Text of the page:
Last week, video from a two-year-old newscast showing KTVI anchor Tim Ezell calling co-anchor April Simpson the Hamburglar went viral, two years after it first aired.
A few days later, the Hamburglar showed up on set with Simpson and gave out free burgers.
That same week, a Baltimore morning traffic reporter named Traffic Jam Jimmy was caught on-air seemingly unprepared for his live hit. The station stayed with Jimmy long enough to establish he was at a local drive through looking for a fish sandwich, but instead got an Egg McMuffin and a black coffee. A big McDonald’s bag is center screen on the back seat of his car.
So, what do the the videos have in common? McDonald’s.
Conspiracy? Maybe. But not in a french-fry flavored chemtrail sort of way. McDonald’s is losing its once-tight hold on America’s consciousness as the go-to family dining restaurant. In July, Adweek reported the company was taking some time to regroup and rebrand itself. McDonald’s said one of its strategies was to focus on social media, you know, to get the kids.
The Baltimore City Paper reports, “An anonymous source within Fox 45 could not confirm whether the McDonald’s incident was planned but says that management routinely has paid product placements on newscasts, including the Dunkin’ Donuts mug that is prominently displayed on the anchors’ desk. The source also says Jimmy Uhrin works with the sales department editing commercials after his gig as ‘Traffic Jam Jimmy.'”
Station manager Bill Fanshawe insists, “The shot was spontaneous, he was on the road since 4 a.m. in weather coverage. My understanding is that he was hungry.”
McDonald’s told TVSpy that they do have a partnership with Baltimore FOX affiliate WBFF, but denies the Traffic Jam Jimmy video was their idea. Here’s the statement from the golden arches:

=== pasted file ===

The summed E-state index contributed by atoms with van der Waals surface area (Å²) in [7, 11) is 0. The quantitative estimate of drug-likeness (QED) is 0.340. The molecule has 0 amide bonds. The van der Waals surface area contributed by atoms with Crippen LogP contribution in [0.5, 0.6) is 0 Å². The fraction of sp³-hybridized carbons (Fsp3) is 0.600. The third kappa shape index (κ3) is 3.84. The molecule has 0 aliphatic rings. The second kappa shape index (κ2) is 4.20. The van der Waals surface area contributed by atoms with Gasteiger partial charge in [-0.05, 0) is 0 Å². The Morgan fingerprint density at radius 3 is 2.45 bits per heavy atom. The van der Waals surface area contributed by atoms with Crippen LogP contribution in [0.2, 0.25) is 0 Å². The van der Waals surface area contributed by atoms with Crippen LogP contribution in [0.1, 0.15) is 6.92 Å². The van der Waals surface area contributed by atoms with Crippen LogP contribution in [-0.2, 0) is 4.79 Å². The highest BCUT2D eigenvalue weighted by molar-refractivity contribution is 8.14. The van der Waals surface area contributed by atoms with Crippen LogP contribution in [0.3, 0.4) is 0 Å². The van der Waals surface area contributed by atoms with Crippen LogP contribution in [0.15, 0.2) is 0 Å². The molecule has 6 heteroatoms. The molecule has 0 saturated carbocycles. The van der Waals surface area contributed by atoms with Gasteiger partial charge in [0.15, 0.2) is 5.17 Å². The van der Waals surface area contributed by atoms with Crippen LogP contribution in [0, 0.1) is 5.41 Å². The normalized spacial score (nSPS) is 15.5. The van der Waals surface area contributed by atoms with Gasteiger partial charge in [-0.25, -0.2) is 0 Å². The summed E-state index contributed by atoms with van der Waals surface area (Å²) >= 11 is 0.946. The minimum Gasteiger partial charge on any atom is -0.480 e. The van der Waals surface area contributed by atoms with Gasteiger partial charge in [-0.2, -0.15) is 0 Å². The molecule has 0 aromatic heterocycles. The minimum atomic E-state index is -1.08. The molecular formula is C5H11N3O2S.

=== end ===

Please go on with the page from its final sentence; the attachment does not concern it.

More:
The local McDonald’s restaurants in Baltimore do have an existing partnership with WBFF which encompasses a Friday “Morning Break with McDonald’s” contest however this was not a planned promotion with the local McDonald’s sponsorship. The McDonald’s bag in the back of Traffic Jam Jimmy’s vehicle was solely at his discretion and was not a part of an advertising agreement. We are thrilled that Traffic Jam Jimmy is a McDonald’s and Filet-O-Fish fan. He is a great face of the always charming and vibrant Baltimore community.
We asked Tribune, which owns KTVI, to comment about its Hamburglar videoas. We will update when we hear back.
Right now, we realize the product placements can be viewed as coincidental. But if you pair local TV stations, which are always willing to find new ways to re-invent their revenue streams, and a major corporation looking to re-capture the glory of its past youth without looking desperate, you can end up blurring the line between commerce and journalism.